By Jessica Connor
At Laity Convocation last month, Columbia District Superintendent the Rev. Tim McClendon talked about something I just can’t get off my mind. He called it the “T-shirt test” and wondered how, on such a small piece of cloth, we could possibly fit the message of United Methodism.
After all, T-shirts are supposed to be quick-reads. And while meaningful, let’s face it – the vision and purpose of the S.C. Conference of the United Methodist Church is pretty long:
“The South Carolina United Methodist Conference is a church of diverse congregations called, united and sent by Jesus Christ to make disciples for Jesus Christ by equipping its local churches for the ministry and by providing a connection for ministry beyond the local church, all to the glory of God.”
So in three to seven words, how can we encapsulate everything United Methodism stands for, everything we do, everything we hope to achieve on earth as Christians?
McClendon had some good T-shirt suggestions: “Connectionalism.” “Together, we can do more.” “M.D.C. – Making Disciples for Christ.”
We can add our own to his list. How about “Transforming the world?” Or “We get things done?” Or one word that really cuts to the chase: “Jesus.”
I’d wear it. Proudly.
Of course, in talking about T-shirts, McClendon wasn’t just trying to be entertaining to the packed room gathered at Lake Junaluska for his workshop, “United Methodism 101.” By breaking down the messaging as simplistically as possible, not only was he reminding us why we do all that we do as United Methodists – the mission trips, the ministries – but I think he was also subtly reminding us that we need to be aware of how our denominational messaging is conveyed.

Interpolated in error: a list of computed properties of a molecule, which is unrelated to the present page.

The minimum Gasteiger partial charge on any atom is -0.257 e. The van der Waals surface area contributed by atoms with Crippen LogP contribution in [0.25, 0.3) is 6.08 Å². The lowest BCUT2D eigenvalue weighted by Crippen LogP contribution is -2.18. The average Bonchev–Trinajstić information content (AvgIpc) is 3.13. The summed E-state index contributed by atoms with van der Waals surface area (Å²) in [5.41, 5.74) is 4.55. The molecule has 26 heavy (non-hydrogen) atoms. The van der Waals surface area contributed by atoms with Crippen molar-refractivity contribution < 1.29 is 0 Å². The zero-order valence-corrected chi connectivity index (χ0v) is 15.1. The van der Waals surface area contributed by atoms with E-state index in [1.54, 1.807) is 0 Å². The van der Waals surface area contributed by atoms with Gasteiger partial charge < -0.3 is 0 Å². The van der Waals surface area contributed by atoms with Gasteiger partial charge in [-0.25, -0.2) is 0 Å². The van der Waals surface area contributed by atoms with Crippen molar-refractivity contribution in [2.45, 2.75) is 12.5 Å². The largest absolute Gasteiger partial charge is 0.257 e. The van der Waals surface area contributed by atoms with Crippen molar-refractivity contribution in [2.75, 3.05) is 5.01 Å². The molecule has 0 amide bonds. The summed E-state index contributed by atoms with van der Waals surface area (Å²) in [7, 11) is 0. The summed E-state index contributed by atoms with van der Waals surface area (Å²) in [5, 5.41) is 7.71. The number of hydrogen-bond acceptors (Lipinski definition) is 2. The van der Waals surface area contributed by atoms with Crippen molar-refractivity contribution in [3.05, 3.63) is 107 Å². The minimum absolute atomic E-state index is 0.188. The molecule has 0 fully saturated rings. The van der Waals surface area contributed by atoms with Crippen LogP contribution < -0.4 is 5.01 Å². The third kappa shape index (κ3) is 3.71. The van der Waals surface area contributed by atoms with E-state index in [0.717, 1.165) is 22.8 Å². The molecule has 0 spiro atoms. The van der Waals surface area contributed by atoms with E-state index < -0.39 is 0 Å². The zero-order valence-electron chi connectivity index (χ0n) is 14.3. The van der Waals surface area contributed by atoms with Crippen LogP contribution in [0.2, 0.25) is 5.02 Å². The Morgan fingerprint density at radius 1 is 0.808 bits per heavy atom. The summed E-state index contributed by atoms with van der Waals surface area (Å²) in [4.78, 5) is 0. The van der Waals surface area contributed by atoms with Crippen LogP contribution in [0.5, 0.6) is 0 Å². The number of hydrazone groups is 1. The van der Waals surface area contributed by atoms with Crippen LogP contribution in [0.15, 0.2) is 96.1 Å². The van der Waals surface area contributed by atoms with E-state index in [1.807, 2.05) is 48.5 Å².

Think about it. How many times have you sat down for a meal with non-United Methodist friends or been chatting with a stranger in line somewhere and been asked, “So, what’s your religion all about?”
How do we respond? Is it in a way that’s clear and concise, like a T-shirt, that draws someone in just enough so they have a taste and leaves them wanting more? Or do we go for the “long answer,” a little more complicated, a little, dare we say, boring?
Are we evangelizing to the heart or to the mind?
I found myself giving the “long answer” recently and realized halfway through the conversation that I was losing the moment. So I stopped, simplified, and in doing so, shed some light.
It’s something to consider.
Besides the T-shirt lesson, McClendon shared some other UM “zingers” that have stayed with me these last few weeks since his workshop. His words remind me how truly wonderful our denomination is, how effective, how efficient, how connected. I share them with you in the hopes that you’ll be as inspired as I was:
There is strength in numbers. We do things together. We do whatever it takes to be disciples for Jesus Christ. Scripture is central. We’re a denomination that preaches grace, and the best way to do it is with other Christians. If you don’t have social action, then you’re not really Christian, are you?
And my personal favorite: You can’t keep it to yourself. You’ve got to change the world, too.
Ah, there’s the rub – we can save the world. We can transform our brothers and sisters. And we’ll stop at nothing to make it happen.
The connection. The power of Christ.
That’s what I want on my UM T-shirt. How about you?